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En Banc Hearing Sought in FDCPA Case, Crawford v. LVNV

Last month’s 11th Circuit Court of Appeals’ decision that allowed a Fair Debt Collection Practices Act claim to be made against a bankruptcy proof of claim filed on out-of-statute debt will get a rehearing if a petition filed by LVNV Funding, LLC is granted.

An Outlier Decision

Crawford caused a stir when it was issued a few weeks ago because it upset a well-settled body of law that prohibited such FDCPA claims. And although en banc requests are often denied, when a decision conflicts with an established body of law there is a better chance it will be granted. That may be what happens here.

Contradictory SignNeed for Consistency in the Law

Crawford highlights the inconsistent treatment of the FDCPA that is applied to the same conduct. Had the same proof of claim been filed in New York or California instead of Alabama, there would be no violation. The “abusive” debt collection practice admonished by the 11th Circuit would be a lawful act anywhere else. Except in a few jurisdictions, the lapse of the statute of limitations does not extinguish the underlying claim. The bankruptcy code contemplates that any entitlement to a sum can be made in a proof of claim. And so, the rest of the nation’s courts would likely find the proof of claim filed in Crawford entirely permissible.

Tough Times in the 11th Circuit

Crawford’s departure from well-settled law could very well be a mistaken interpretation of the Bankruptcy Code and the FDCPA. Courts sometimes make mistakes and do correct them. And it already happened in the 11th Circuit this year. On June 5, it issued its decision in Breslow v. Wells Fargo, a Telephone Consumer Protection Act case examining the legality of certain calls to cell phones. Breslow held that a “called party” under the TCPA refers to either the cell phone subscriber or the cell phone’s “user.” Four days later, it vacated the decision realizing it conflicted with a stricter definition of “called party” it established in Osorio v. State Farm. Osorio, a TCPA decision decided just a few months before Breslow, defined the called party as only the “subscriber” to the cell phone and not persons who also used the cell phone. Maybe Crawford is simply a mistake waiting to be fixed.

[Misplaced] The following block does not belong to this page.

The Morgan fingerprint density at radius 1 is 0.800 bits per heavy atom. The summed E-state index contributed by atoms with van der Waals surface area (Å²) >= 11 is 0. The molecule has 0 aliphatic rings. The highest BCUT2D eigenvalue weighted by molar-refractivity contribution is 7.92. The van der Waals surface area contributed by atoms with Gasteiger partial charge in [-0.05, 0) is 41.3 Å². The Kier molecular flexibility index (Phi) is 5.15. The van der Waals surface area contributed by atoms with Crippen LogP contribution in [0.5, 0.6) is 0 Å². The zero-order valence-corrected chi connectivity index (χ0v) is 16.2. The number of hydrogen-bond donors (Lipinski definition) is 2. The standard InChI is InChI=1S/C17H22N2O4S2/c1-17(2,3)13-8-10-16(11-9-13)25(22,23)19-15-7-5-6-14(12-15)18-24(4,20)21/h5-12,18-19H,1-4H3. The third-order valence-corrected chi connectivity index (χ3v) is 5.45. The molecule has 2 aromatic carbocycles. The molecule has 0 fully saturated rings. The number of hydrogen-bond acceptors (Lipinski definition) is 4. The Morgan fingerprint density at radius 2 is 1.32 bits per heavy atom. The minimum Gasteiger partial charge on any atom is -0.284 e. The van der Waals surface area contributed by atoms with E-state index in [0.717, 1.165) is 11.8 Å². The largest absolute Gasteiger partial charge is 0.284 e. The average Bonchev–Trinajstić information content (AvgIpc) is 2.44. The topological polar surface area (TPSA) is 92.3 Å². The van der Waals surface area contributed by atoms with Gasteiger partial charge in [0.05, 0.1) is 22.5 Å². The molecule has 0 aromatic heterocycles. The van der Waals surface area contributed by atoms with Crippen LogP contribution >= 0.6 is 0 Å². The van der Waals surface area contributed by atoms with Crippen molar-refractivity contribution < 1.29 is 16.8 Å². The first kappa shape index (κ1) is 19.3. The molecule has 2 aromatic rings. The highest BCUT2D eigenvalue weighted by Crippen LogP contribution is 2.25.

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Donald Maurice provides counsel to the financial services industry, successfully litigating matters in the state and federal courts in individual and class actions. He has successfully argued before the Third, Fourth and Eighth Circuit U.S. Courts of Appeals, and has represented the financial services industry before several courts including as counsel for amicus curiae before the United States Supreme Court. He counsels clients in regulatory actions before the CFPB, and other federal and state regulators and in the development and testing of debt collection compliance systems. Don is peer-rated AV by Martindale-Hubbell, the worldwide guide to lawyers. In addition to being a frequent speaker and author on consumer financial services law, he serves as outside counsel to RMA International, on the governing Board of Regents of the American College of Consumer Financial Services Lawyers, and on the New York City Bar Association's Consumer Affairs Committee. From 2014 to 2017, he chaired the ABA's Bankruptcy and Debt Collection Subcommittee. For more information, see

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